Hitty - An American Travel Doll

Hitty is a 6.5" home-made wooden doll that was created by an unknown hand probably around 1860. In the 1920s, two friends discovered this doll in an antique shop in NY and were so intrigued that they bought her together and went on to write and illustrate an acclaimed book about the many adventures that brought her from the hands of her first owner - who embroidered her name, Hitty, short for Mehitabel, on her clothes - to the antique shop she was found in.

In "Hitty - her first hundred years" the litte doll not only sees a lot of America - she also travels to the South Seas on a whaling expedition, gets shipwrecked, worshipped as a heathen idol, travels India with a snake charmer, accompanies a traveling portrait painter, attends the 1884 World´s Fair, braves the American Civil War, meets celebrities like Adelina Patti (opera singer) and Charles Dickens and much more.

Hitty has a thriving collectors´ community. Many people take their own Hittys along on their travels, take pictures, and write on her story. Of course, every Hitty is as unique as the original one. Even professionally produced Hittys (such as the discontinued Raikes ones) are not really mass-produced and hard to find. Most Hittys are hand-made and one of a kind, and depending on the artist, can be rather pricey.

If you fall in love with Hitty, and want one for yourself, your best bet is to get creative and make it. Hittys can be made of many materials: cloth, polymer clay, porcelain, though most are carved. A good place to start if you want to know more is http://www.hitty.org/

Hitty´s Cabin

I made my Hitty´s cabin from an unused IKEA drawer which was large enough for two small rooms. It was inspired by American log cabins, which used to be tiny, too - justcheck out Henry David Thoreau´s cabin at Walden Pond! http://thoreau.eserver.org/cabin.html

The upper room. This room has a nautical theme to remind of Hitty´s (and my own) travels. In an actual log cabin, this room would be just below the roof and have sloped walls.

I made the nightstand, the bed, wall shelf and support beams from scraps of wood - actually, the stems of fireworks rockets that you can find everywhere in the streets on Jan 1st. The picture frames are made from toothpicks - the two sailing ship paintings were clipped from some catalogue. I found an embroidery sampler with a nautical theme on the internet and printed it on fabric. The pillow and afghan rug were knit adapting an online pattern for an eyeglass case. I also made the rug, which has a picture of a whale, the Hitty book on her nightstand, and the china cat on her shelf. The view out of the window is from a photo I took on holiday in California in 2001.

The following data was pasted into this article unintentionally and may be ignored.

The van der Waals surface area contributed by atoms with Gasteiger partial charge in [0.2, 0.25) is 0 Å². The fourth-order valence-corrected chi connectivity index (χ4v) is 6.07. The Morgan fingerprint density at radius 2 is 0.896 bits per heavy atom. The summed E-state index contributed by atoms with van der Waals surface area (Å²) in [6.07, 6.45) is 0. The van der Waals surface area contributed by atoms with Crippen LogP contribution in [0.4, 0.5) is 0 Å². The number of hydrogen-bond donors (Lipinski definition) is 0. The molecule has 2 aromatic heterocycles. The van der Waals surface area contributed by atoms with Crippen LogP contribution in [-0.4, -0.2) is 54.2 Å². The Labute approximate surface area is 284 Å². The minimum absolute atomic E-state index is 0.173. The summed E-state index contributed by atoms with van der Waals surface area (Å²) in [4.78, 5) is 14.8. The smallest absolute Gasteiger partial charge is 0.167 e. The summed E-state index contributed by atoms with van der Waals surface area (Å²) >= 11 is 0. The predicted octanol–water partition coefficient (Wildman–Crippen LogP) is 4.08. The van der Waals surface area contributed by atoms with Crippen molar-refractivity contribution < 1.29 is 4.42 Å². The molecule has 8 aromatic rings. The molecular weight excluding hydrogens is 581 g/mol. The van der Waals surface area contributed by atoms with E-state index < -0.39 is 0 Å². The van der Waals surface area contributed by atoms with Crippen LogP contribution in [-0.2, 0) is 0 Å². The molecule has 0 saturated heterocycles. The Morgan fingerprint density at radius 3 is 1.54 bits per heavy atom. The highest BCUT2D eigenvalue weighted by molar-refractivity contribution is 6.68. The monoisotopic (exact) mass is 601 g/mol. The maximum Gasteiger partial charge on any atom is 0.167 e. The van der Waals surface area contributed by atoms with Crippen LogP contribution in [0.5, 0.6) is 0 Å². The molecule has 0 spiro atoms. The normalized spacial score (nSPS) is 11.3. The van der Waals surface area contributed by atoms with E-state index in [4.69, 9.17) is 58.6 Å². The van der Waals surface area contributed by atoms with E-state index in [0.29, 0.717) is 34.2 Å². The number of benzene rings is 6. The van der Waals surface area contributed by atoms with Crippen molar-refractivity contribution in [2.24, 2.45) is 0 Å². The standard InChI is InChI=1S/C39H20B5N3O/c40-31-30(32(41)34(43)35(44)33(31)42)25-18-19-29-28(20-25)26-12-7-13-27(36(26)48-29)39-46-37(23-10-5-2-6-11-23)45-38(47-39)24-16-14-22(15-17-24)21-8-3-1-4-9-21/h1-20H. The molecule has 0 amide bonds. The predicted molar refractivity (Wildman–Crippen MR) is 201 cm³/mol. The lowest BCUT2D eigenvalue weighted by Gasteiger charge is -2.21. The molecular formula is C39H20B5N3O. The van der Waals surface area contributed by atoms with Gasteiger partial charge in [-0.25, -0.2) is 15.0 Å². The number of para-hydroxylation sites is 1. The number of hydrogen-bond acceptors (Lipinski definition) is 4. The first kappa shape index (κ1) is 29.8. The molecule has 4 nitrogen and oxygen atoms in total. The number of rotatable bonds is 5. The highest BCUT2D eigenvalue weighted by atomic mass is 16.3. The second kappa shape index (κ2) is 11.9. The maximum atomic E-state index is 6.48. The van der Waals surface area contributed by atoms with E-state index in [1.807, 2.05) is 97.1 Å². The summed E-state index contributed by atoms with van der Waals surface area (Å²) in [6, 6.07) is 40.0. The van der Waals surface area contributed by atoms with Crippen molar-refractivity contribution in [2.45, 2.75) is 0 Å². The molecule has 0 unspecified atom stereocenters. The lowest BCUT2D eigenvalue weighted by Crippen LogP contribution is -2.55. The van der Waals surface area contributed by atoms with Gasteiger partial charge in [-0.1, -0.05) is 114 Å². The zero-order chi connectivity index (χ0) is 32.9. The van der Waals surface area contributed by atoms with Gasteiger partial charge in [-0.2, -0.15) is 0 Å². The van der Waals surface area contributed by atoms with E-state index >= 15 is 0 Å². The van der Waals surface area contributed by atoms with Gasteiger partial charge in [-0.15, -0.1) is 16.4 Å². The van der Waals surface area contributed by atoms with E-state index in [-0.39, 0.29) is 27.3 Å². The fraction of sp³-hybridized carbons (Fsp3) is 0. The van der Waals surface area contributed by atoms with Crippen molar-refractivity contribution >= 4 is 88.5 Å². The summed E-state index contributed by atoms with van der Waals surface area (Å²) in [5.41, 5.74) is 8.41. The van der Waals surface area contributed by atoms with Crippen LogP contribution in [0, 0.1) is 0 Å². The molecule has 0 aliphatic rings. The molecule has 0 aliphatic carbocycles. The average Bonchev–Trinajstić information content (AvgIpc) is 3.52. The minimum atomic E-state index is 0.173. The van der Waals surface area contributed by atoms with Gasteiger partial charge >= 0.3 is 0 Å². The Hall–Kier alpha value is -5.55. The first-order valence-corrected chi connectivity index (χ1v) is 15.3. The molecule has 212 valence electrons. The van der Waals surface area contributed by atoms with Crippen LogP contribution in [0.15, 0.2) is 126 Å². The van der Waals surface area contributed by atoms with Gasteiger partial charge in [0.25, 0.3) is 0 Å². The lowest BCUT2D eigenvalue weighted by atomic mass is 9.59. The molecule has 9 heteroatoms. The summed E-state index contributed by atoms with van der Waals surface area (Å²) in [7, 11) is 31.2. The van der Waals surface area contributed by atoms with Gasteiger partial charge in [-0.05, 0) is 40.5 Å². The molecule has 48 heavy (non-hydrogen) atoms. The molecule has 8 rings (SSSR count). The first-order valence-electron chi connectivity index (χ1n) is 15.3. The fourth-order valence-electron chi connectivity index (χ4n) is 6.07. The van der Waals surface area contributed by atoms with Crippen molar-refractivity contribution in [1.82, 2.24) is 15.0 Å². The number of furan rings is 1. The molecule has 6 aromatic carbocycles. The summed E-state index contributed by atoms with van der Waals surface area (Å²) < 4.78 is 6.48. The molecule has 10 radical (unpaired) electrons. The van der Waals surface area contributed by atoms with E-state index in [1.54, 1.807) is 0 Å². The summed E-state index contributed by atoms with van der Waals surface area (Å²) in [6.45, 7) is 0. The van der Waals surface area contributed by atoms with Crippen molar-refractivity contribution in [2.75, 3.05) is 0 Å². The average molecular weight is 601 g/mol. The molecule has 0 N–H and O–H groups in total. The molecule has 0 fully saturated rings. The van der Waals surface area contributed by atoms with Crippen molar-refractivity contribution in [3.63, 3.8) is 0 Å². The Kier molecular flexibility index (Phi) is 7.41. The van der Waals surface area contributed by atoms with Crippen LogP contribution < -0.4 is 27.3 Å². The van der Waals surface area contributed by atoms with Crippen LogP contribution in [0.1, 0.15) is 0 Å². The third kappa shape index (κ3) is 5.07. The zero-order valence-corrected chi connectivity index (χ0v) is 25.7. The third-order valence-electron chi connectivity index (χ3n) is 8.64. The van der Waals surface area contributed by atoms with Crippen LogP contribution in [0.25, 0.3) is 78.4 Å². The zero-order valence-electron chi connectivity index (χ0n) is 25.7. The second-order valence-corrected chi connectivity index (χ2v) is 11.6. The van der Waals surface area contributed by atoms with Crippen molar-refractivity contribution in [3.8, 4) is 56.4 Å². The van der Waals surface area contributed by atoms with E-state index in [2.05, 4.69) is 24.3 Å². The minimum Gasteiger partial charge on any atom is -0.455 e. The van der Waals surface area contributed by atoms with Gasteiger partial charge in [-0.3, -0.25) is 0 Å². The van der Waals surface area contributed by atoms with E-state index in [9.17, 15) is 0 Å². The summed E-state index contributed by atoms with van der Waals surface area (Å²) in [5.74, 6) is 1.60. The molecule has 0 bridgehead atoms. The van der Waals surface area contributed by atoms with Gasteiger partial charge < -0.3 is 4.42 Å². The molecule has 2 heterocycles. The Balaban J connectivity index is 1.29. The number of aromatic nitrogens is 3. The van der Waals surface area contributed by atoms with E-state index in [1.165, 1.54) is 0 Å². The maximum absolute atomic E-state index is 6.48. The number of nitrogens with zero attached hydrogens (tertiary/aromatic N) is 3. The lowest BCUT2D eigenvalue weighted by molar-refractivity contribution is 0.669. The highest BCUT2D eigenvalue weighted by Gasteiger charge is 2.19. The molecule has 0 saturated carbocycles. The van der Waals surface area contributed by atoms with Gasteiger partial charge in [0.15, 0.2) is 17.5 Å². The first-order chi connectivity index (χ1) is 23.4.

The corner shelf was a find at a miniatures fair in London in 1996, and the sea chest was a blank craft store find that I painted and added the travel stickers. The bible came with a Japanese trading figure, and the lamp, kitty, starfish and wash set are Playmobil items.


The wooden doll on the bed is a Steiff reproduction created as an exclusive for The Toy Store in 1995, based on the character Peg from Florence Upton´s famous book "Adventures of Two Dutch Dolls" (1895). Dutch dolls were inexpensive wooden dolls that actually originated in Germany ("dutch" is a corruption of "deutsch") and were one of the most common toys of the 19th and early 20th century.

"Penny wooden dolls are also known as peg wooden dolls, common wooden poppets, and penny woodens. They were produced in Germany beginning in 1810, were very simple, and resembled a clothespin with simple peg joints. These dolls were fairly durable and could be carried around by little girls without the fear of breaking them. These dolls were readily available in English cent shops for a penny." (http://www.historicalfolktoys.com/catcont/4702.html)

The lower room, presented by Hitty Virginia - the first Hitty that I carved myself from a John Atkinson blank. (I´m so proud!). The whole lower room is basically a small box of its own inserted into the drawer. Hitty hides the fireplace.

The walls in log cabins were often whitewashed in order to appear a little lighter. The view from the window is the same as in the upper room, just a bit lower in the picture. I made the braided rug, wall shelf, fireplace and picture frame which shows a scene from the Rhine valley. The table was a flea market find and the chairs were placecard holders. The spinning wheel is a pencil sharpener. The mugs, lamp, pot and kittens are Playmobil, the larger kitty is a Japanese trading figure.

Hitty Liz in Winter

Hitty Liz (originally named Long Liz because she was taller than the average Hitty, but after getting damaged and repaired, she´s regular Hitty size now) wrapped up in a warm shawl and hat to take a walk along the snowy village and the banks of the river Rhine.

I made Hitty Liz from polymer clay, mixed to resemble wood grain, and then painted over. The paint is not sealed, so eventually will wear off to give Liz a time-worn look similar to that of the original Hitty. Liz´ overall look was inspired by Jean Lotz´ beautiful modern Hittys, one of which is probably the most popular traveling Hitty next to the original: Hitty Lotzalove Sevashteen (http://www.picturetrail.com/hitty)


The Magician´s Suite

I made this diorama in 1/12th scale in 1996-1997.